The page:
Warfare Arenas and Their Implications for Book of Mormon Geography
Warfare Arenas and Their Implications for
Book of Mormon Geography
Copyright © 2015 by David Gray
Warfare arenas have been defined by Haas1 as how far an ancient army could travel away from its primary centre. Hassig2 used the idea developed by Haas and applied it to the Aztecs. He found that the Aztecs could travel only about 60 kilometres from a primary centre, which was a journey of about three days to a battle site.
The Aztecs used one porter for two soldiers. The porter could carry enough food to last the solders for a total of eight days—three days to the battle, one day for the battle, and three days back to the primary centre.
Arlen and Diane Chase think that Hassig’s research could be applied to the Maya. They compiled a table listing all epigraphic references to warfare events from the Early Classic to the Postclassic. They found the 60 km figure to have significant implications for the size of Maya cities and the area they controlled.3
Houston4 concurs with the Chases that there was a consistent distance of about 60 kms between primary centres in the Maya lowlands. There are primary centres and border centres. The ideal distance between primary centres was about 120 km. Border centres are areas that are represented in the epigraphic record as consistently changing allegiances based on the strength of the bordering polity.
Several implications result in regards to Book of Mormon geography based on the 60-km rule. Throughout most of the history of the Book of Mormon, the two primary centres are the city of Nephi and the city of Zarahemla. One of the crucial episodes in determining just how close the two cities were to each other happens in the beginning of Helaman. When Coriantumr came down and attacked Zarahemla, Moronihah had stationed his armies in the borders of the land. He felt that the Lamanites dared not come into the centre of the land.
If Hassig’s idea is correct for the time of the Nephites, then the reason why Moronihah thought that the Lamanites wouldn’t attack Zarahemla was that they didn’t have enough supplies to conduct an attack and return home. Instead of returning home, Coriantumr had a plan to resupply with some friendlies in the land northward; thus, we can deduce that only eight days’ travel time occurred between Nephi and the land northward. In accord with the Chases’ research, the city of Zarahemla needs to be within military striking distance of the land of Nephi. The scriptures seem to indicate that Zarahemla was just beyond striking range but still close enough that it was a tempting target—possibly four days from the borders of the land of Nephi to Zarahemla.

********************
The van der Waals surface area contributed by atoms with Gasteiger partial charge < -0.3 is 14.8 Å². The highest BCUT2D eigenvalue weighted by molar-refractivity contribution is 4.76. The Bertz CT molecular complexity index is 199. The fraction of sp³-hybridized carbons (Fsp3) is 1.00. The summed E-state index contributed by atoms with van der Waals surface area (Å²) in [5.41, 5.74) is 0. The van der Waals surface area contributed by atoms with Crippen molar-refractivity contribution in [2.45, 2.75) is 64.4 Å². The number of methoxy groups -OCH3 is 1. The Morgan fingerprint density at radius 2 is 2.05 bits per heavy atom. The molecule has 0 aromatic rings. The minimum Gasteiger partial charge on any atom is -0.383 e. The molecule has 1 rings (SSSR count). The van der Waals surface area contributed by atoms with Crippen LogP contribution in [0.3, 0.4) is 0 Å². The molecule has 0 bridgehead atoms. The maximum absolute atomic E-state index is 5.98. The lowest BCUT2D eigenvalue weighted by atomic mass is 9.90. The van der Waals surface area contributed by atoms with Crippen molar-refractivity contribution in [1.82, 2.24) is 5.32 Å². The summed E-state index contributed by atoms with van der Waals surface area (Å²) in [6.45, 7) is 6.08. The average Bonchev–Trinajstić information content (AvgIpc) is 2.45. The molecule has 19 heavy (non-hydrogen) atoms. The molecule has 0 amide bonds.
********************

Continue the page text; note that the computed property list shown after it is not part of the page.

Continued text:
Ammonihah is another case that seems to indicate that the 60-km rule was in play in the Book of Mormon. It was a city that was raided frequently by the Lamanites. Being a border centre, it was only nominally in the Zarahemla polity, as evidenced by the city leaders’ treatment of Alma. When the city was raided and prisoners were taken, it took the Nephites days to get there. Ammonihah, to fit with the 60-km rule, needs to have been no more than four days from the city of Nephi.
The 60-km rule is also helpful in determining the possible location of the land of Mormon, which is described as being in the borders of the land. In Mesoamerica, border regions were continually shifting alliances to align with whatever primary centre would best serve their interests—for example, Yaxchilan and Naranjo supported Tikal or Calakmul based on which one was more powerful at the time. Mormon would need to be about 60 kms east of Nephi based on the following scripture:
And among the Lamanites who were slain were almost all the seed of Amulon and his brethren, who were the priests of Noah, and they were slain by the hands of the Nephites; And the remainder, having fled into the east wilderness, and having usurped the power and authority over the Lamanites, caused that many of the Lamanites should perish by fire because of their belief— (Alma 25:4–5)
The 60-km rule also helps us to understand the Gadianton wars in the beginning of 3 Nephi. The Nephites had retreated to a place of refuge. They had stockpiled supplies of food. Because of the depiction of the Gadiantons scrounging for food, they were farther away from their base in the mountains than they could be supplied. They took up farming to try and get food, but the Nephites picked them off when they did so.
That they needed to rely on scavenging indicates that their mountain base was more than 60 kms from the Nephite place of refuge. I propose that it was 100 kms or five days. If the mountain base had been nearby, they might have been able to risk going without supplies for a day to get back. At a greater distance, the risk of going back is too great, so it’s better for them to scavenge and then try farming than to go back.